Category Archives: childhood memories

On Becoming an Ex-Writer: A Personal Essay (part 1 & 2)

Blessed and honored to announce that Part 1 & 2 of my non-fiction essay “On Becoming an Ex-Writer” just went live at Doveglion Press! Many thanks to editors Barbara Jane Reyes and Oscar Bermeo for the shine. Shout out to coming out and coming of age in the golden early 90s in Frisco, writing on walls, bombing partners and falling in love with words, one at a time. Trying to connect the dots before they fade…
Check it out and let me know what you think.


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Filed under 90s hip-hop, blues, childhood memories, community organizing, friends, getting politicized, graffiti, Inspirations, literary universe, origins, poetry, San Francisco

On Anger

I recently wrote a bus story about a teenage girl who gets with a middle-aged bus driver. It is what you think. And it isn’t. At one point the main character Renee says, “Sometimes anger is a girl’s best friend.” It’s been swirling in my head lately, that line. Anger is the hardest emotion for me to feel. It usually turns into sadness before it even has a chance to touch air. I let it feed on me from the inside. I’ve made progress. I don’t get sad nearly as much as I used to. I’ve learned to let feelings rise and then move through me because I know they need to travel to the other side. Growing up I never learned how to express my anger so I think much of my adult life has been spent coaxing it out, making it safe. An entirely different thing from growing up surrounded by anger and learning it as the default reaction for anything disagreeable, but still along the same spectrum of self-destruction. Just maybe on opposite ends. It’s a trip, but when I can allow myself to feel angry at someone, it’s usually a sign that I trust them. It’s a sign of possibility. Watch out.
(The anger I’m speaking of is not anger at social injustices, which I don’t have a problem tapping into.)

Years ago when I hadn’t figured any of this out yet, an ex-boyfriend of mine did something precious. I was angry one night. I can’t even remember what it was about. But I didn’t know what to do. I thought I might explode. I thought I might try to drink myself numb.

That night you went through the recycling
pulled out all the glass bottles and grabbed
my hand. You wouldn’t say where we were
going, just drove towards the train yard
in the dark. We stood out on the tracks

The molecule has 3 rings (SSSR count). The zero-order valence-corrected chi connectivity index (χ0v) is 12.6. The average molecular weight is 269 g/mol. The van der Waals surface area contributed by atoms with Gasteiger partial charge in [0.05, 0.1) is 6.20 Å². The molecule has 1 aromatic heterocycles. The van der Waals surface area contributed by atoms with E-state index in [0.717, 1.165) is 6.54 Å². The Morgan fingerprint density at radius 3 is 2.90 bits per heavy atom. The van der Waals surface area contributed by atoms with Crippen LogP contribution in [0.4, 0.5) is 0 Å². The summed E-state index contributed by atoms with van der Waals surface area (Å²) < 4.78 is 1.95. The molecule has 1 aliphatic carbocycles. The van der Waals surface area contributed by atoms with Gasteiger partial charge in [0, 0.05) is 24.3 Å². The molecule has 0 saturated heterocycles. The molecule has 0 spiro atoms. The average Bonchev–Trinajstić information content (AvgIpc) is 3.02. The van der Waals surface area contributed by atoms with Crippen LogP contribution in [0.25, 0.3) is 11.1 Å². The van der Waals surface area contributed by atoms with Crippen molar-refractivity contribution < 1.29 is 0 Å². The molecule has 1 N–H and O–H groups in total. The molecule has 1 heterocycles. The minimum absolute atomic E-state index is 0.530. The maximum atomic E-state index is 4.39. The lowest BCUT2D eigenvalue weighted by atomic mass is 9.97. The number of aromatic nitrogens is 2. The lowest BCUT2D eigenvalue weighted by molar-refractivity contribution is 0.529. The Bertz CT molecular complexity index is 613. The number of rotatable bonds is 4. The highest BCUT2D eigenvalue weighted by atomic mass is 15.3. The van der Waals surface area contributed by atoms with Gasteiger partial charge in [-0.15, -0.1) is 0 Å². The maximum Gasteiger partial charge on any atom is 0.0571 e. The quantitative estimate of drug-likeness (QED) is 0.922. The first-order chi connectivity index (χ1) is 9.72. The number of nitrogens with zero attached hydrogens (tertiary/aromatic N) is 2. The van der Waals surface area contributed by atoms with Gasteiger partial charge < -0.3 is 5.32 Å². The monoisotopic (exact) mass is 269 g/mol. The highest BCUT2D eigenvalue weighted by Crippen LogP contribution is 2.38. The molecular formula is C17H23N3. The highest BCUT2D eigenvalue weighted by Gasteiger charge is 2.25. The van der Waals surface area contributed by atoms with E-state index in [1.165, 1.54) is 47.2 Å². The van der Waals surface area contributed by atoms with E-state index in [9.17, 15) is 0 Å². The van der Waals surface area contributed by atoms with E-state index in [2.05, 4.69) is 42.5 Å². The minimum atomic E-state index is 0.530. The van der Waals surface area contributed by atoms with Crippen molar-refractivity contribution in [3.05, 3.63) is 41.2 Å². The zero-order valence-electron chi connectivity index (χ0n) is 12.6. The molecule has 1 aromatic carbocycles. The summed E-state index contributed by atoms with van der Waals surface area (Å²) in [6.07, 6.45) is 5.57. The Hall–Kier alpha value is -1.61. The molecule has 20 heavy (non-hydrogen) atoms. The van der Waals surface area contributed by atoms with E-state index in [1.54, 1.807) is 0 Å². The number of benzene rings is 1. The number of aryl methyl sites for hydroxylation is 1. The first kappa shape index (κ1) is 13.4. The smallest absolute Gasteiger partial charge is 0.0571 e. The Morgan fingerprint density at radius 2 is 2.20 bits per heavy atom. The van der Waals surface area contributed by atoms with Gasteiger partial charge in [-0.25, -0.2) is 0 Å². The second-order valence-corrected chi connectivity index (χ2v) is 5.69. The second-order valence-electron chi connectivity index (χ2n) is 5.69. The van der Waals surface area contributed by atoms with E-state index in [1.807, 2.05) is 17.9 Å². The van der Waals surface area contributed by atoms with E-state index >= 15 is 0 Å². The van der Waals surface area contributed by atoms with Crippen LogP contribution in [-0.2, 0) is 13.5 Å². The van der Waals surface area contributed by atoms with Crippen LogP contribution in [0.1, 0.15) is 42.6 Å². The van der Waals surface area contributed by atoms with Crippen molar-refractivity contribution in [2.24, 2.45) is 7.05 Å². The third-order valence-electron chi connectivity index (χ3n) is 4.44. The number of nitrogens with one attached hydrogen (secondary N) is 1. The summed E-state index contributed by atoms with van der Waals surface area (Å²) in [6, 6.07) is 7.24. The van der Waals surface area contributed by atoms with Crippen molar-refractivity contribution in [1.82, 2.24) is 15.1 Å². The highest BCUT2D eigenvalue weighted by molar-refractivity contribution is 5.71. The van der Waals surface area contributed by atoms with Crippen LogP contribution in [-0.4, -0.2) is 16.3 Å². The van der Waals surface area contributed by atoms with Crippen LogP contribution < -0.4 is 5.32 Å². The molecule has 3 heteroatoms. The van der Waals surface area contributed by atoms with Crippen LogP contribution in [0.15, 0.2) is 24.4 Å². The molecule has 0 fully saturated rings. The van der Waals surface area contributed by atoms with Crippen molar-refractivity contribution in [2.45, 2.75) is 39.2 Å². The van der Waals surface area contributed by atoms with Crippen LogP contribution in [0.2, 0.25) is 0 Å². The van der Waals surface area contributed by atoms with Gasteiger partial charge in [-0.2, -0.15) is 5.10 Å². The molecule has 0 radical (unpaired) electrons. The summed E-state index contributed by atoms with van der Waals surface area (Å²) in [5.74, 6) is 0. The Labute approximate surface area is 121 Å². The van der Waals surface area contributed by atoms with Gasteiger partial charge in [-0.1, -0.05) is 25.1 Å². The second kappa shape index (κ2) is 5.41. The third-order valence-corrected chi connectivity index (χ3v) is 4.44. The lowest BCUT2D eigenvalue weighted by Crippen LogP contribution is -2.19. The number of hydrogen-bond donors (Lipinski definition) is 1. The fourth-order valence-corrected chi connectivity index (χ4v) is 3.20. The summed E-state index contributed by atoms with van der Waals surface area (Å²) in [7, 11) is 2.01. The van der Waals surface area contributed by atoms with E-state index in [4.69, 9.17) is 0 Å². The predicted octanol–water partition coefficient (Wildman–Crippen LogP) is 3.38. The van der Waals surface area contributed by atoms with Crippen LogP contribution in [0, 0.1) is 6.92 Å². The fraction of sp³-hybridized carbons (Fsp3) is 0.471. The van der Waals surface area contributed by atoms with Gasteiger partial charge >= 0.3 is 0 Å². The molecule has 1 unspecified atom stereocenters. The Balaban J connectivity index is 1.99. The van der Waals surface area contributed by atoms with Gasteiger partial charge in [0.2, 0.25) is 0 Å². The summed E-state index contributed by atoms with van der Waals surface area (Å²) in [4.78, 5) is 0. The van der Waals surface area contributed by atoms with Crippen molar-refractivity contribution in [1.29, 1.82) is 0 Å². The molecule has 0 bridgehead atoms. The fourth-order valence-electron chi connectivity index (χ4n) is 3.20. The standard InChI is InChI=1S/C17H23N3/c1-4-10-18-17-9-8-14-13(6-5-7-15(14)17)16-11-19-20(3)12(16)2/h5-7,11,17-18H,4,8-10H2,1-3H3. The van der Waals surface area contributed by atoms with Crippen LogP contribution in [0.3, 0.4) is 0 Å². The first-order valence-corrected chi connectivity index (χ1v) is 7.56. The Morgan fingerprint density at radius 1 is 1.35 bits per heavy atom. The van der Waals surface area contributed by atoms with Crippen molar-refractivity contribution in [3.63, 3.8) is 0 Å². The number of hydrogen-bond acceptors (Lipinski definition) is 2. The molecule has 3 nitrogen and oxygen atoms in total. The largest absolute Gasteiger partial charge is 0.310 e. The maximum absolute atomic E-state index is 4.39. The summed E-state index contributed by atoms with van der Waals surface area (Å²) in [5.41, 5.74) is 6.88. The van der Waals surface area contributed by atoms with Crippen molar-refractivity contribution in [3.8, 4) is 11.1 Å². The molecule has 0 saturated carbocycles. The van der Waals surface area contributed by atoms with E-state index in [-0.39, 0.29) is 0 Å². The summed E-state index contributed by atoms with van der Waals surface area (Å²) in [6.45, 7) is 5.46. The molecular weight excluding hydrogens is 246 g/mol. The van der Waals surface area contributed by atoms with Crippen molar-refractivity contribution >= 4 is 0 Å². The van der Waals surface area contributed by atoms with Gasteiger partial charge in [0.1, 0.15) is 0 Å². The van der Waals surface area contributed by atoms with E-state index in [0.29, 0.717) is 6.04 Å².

metal vibrating beneath our soles.You handed
me the first bottle from the crate and turned
to face the red brick wall. Throw it.
Throw it so hard it shatters.

I hurled the bottle by its neck
watched it fly towards
the wall by the force
of my own motion.
Better than careful words
Better than merciful prayers
Better than song
My fist
the sound
of impact
be put

I stand
weight balanced
itching to throw another.
I am already
enjoying my sore
shoulder in the morning.
You stand
beside me
passing the next bottle
until I empty
this crate.

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Filed under childhood memories, friends, love, poetry, solidarity


My favorite poem right now is by my favorite poet. “Here” by Aracelis Girmay. Sometimes I feel like I have a lot of poems or little stories inside me that could also be called “Here.” There’s something conjuring and infinite about that word.

Here is where I look both ways before I cross. Here is every street. Here is Sesame Street with Big Bird holding a little girl’s hand inside Big Bird’s thick yellow-felt glove. Here I am after school with a steaming bowl of top ramen noodles in the middle of my lap, legs crossed, head bent over blowing into the bowl to cool it off before i slurp. Here is my brother coming from behind with an ice cube to plop into my bowl. Here I watch as the ice cracks and dissolves into the broth. Here I sit on the dark yellow carpet staring up at the television with a part down the middle of my head and a braid at either side. Here is 22nd Avenue if I look out the living room window, down three stories to watch Erin’s door across the street to see if she will come outside to play soon. Here is my mother leaving a quarter for me on the kitchen table in the morning so I can give it to Erin’s mother every morning before school starts to pay for the bowl of instant oatmeal, maple and brown sugar, that she will make for me. Here is the hall outside my mother’s bedroom quiet and dark while she sleeps after coming home from her night shift at the hospital. Here are her tired eyes closed as she leans on her side in the bed. Here I am tiptoeing through her room to get to mine because I forgot my notebook. Here my mom calls to me in her tired voice like the soft creak the back door makes when I open it to climb the ladder up to the roof even though I am not supposed to. Here is my mom wishing me a good day in her sleep. Here is the other side of the bed at night, the side that no one talks about anymore. Here is the side I climb into at night when she is at work. Here is where I teach myself not to kick and thrash around in the bed anymore while I sleep so she will not notice I slept there. Here is where I learn to lie still on my back and wake up in the same position.

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Filed under childhood memories, San Francisco, Writers & Poets